Tuesday, May 29, 2012
Monday, May 28, 2012
This is how these acrylic paintings start. with a quick blocking in. i do the drawings on a small scale and then blow them up in the copier and use matte medium to stick it to illustration board or masonite and then just block the major shapes in. after I've figured out the shapes and tones and shadows, i'll start painting.
Saturday, May 26, 2012
the met has a pretty interesting show on the Stein family and their collection of art. Check it out.
Ok, on to the drawing.
This is a drawing of Gerard de Lairesse, from the Rembrandt painting. For years this painting was hanging in the first floor in the darkly lit recreated aristocratic homes.
It is finally hanging with the rest of the Rembrandts now.
Wednesday, May 23, 2012
Saturday, May 19, 2012
Thursday, May 17, 2012
Sunday, May 13, 2012
Tuesday, May 1, 2012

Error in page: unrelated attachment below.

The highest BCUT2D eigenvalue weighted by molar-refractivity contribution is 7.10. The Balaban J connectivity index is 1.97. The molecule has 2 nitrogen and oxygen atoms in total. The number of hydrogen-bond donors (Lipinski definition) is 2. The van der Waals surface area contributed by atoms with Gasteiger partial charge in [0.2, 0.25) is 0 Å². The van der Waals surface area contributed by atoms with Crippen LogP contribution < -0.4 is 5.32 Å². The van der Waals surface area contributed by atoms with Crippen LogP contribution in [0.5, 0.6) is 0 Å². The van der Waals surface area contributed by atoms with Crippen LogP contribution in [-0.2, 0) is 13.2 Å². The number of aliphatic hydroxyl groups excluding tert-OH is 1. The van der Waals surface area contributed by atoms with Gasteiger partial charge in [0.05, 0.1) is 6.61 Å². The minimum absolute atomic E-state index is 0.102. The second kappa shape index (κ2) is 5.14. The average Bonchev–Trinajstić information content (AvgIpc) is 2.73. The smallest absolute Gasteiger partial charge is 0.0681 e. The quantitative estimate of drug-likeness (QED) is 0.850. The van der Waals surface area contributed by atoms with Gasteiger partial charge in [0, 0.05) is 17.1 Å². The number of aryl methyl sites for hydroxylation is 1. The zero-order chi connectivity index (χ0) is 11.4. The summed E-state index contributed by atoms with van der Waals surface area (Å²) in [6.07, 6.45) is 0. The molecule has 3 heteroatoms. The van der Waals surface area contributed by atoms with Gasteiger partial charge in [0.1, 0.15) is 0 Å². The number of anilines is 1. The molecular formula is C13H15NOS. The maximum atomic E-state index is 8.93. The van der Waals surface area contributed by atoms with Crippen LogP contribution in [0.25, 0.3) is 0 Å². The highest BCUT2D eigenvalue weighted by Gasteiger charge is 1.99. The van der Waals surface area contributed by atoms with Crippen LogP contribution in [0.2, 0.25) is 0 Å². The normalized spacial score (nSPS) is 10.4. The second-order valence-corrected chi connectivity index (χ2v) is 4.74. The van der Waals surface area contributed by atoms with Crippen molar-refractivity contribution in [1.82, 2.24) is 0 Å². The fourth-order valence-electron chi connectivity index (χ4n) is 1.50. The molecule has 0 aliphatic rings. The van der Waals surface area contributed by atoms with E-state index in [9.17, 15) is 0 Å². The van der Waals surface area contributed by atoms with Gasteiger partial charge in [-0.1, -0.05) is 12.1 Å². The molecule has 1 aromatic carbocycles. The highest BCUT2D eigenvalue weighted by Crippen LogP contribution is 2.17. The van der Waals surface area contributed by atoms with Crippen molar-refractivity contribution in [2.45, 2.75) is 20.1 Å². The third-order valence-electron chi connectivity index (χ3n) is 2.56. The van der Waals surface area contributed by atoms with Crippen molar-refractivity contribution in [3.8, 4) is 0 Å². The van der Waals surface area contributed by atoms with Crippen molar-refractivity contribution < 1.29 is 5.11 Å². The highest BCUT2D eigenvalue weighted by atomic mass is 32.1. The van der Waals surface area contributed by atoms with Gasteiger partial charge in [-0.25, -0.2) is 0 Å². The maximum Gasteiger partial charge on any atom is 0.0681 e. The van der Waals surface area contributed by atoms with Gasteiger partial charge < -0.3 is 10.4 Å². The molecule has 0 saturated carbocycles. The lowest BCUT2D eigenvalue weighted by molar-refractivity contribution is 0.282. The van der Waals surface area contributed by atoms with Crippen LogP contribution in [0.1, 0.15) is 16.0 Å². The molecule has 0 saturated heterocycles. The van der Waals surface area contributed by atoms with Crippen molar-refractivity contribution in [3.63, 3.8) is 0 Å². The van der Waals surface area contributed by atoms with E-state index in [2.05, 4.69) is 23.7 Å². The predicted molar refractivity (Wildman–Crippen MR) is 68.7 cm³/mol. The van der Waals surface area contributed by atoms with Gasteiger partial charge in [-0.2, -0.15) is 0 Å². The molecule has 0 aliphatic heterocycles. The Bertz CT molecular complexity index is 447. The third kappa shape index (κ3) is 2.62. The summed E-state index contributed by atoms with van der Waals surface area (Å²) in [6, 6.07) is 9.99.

When I draw portraits I intentionally start with an exaggerated sketch of the model. Exaggerated to the point where I can continue the path and make it a caricature or naturally swing to a straight portrait. I say naturally because I find that if I don't exaggerate in the beginning, that is figuring out which parts of the face really stick out, the portrait will be dull. Sure you might recognize the person but it won't feel like him\her. Drawing is a series of self correction and constant examination. I could draw pictures that "looked" like they people they were suppose to look like by age 10, but it wasn't till many years later that I felt they could be called portraits. This is not to say I am now a master portraiture artist, I still struggle mightily. I find that if I just tried to copy what I see exactly, the final product would suffer. This is why I like pushing the features and engaging the model (if working from life).